Komondor

History

Native to Hungary, it is believed that the predecessor of this dog was brought to the country in the 13th century by the Cumans who settled the lands there. Their name, Komondor, literally means Cuman Dog. They were mainly used as guard dogs to protect property and livestock as they blend in well enough with the sheep to be able to catch predators without being seen until the last minute. They are a fairly common sight in their home country of Hungary, but rarer in other countries.

Behaviour

The Komondor is a large breed which will go to great lengths to protect their family and home. They make excellent guard dogs, usually the sheer size of them is enough to drive away any potential burglars. They are independent thinkers and as a result can sometimes be domineering and stubborn. They were bred for a specific job, protection, and this is what they are best at. It is their instinct to guard children, their owners, livestock and their home. They get along great with larger livestock such as horses and cows.

Early socialisation is vital, as their instinct to protect their loved ones may take a hold of them and cause them to act aggressively if they are not socialised. They need a lot of interaction with other people starting from a young age. This will help them become more accepting of strangers, though they will always have a natural weariness of newcomers. They soon become bored of training; you will have to come up with more inventive ways of training them. Incorporating training into their daily walks or play sessions works well.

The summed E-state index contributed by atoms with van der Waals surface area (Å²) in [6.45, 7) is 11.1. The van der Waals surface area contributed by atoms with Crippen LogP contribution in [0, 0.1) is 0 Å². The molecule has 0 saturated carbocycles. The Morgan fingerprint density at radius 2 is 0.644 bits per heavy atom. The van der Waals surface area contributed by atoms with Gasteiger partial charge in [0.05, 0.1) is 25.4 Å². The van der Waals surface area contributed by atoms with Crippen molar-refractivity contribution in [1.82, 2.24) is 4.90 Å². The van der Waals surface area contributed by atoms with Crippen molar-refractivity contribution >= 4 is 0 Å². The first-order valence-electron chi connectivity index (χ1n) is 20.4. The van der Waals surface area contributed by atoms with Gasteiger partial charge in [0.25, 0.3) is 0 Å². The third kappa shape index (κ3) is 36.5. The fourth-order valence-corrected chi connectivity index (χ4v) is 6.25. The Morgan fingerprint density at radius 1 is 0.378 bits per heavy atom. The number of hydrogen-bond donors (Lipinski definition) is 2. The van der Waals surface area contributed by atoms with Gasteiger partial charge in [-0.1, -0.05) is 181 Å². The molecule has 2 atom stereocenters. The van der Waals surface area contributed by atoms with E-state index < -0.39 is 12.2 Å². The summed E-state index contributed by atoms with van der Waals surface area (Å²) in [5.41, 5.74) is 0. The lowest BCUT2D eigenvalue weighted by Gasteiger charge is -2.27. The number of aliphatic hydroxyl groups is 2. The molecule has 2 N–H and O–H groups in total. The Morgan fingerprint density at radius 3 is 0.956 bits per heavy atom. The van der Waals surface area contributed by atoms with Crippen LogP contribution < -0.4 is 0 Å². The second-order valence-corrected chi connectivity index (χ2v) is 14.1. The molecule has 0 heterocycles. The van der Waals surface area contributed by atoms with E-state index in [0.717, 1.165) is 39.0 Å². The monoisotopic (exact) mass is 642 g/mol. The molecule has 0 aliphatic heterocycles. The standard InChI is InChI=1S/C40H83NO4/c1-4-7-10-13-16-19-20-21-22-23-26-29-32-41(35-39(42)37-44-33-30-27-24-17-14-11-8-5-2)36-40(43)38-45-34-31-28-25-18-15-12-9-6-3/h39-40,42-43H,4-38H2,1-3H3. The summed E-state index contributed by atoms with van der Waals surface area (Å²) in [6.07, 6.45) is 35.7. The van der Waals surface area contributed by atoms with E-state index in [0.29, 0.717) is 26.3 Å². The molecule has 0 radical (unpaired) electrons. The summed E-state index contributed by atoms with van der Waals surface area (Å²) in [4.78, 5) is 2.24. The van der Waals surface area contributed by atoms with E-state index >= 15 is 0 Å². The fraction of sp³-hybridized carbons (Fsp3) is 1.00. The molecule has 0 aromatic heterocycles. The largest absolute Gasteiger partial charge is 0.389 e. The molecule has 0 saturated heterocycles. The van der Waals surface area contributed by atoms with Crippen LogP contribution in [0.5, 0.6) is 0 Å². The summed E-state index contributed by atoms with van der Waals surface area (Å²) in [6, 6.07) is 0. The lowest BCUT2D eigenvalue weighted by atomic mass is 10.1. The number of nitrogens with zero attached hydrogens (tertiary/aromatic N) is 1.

They mature rather slowly and aren’t considered fully mature until they are about three years old. They are not the ideal breed for a new dog owner as keeping one of these dogs will require more effort than with many other breeds. Despite all this, Komondors are very placid within the home and will happily sit at your feet and keep you company. They are calm and laid back when with their owners, though they do find it hard to get fully settled at night as they often toss and turn and, due to their guarding instincts, want to check out every little sound. They aren’t high energy dogs when out on a walk, but they’ll still need a decent length walk each day paired with a play session.

Komondors have a unique coat. Made up of dense cords which take two years to fully form. This cording also takes a long time to dry, sometimes up to a day, so swimming isn’t ideal form this breed (or indeed the owner). The cords must be separated to prevent matting. They are non-shedding, but the coat requires a lot more effort than most other coats.

Temperament

Dignified and guarded best describe this breed’s temperament. Bred to guard flocks, this instinct plays a big role in this dog’s behaviour. Fiercely protective of their family. Fine with other pets as long as they see them as a member of the family. Strangers and strange animals should be cautious of this breed as they are very independent and will often make their own judgement on whether you are friend or foe. They need regular and firm training in order to get the best behaviour out of them. With such a large dog you want them to be well trained. Be sure to do your research before getting this dog.

Health Problems

Komondors are a generally healthy breed. The possible problems are Canine Hip Dysplasia (as is the case with many larger breeds), Gastric Torsion (Bloat), and possible elbow dysplasia, entropion (inward rolling of eyelid which can irritate the eyeball), cataracts, and some ear problems.

Breed Details

  • Status: Common
  • Life Expectancy: 10 - 12 years
  • Weight: 100 - 130 lbs
  • Height: 25' - 28" +
  • Rare: No
  • Coat: Long - Hypoallergenic
  • Grooming Requirements: Everyday
  • Town or Country: Country
  • Minimum Home Size: Large House
  • Minimum Garden Size: Large Garden
  • Breed Type: Herding
  • Size: Giant
  • Energy Level: Medium
  • Exercise Required: Up to 1 hour

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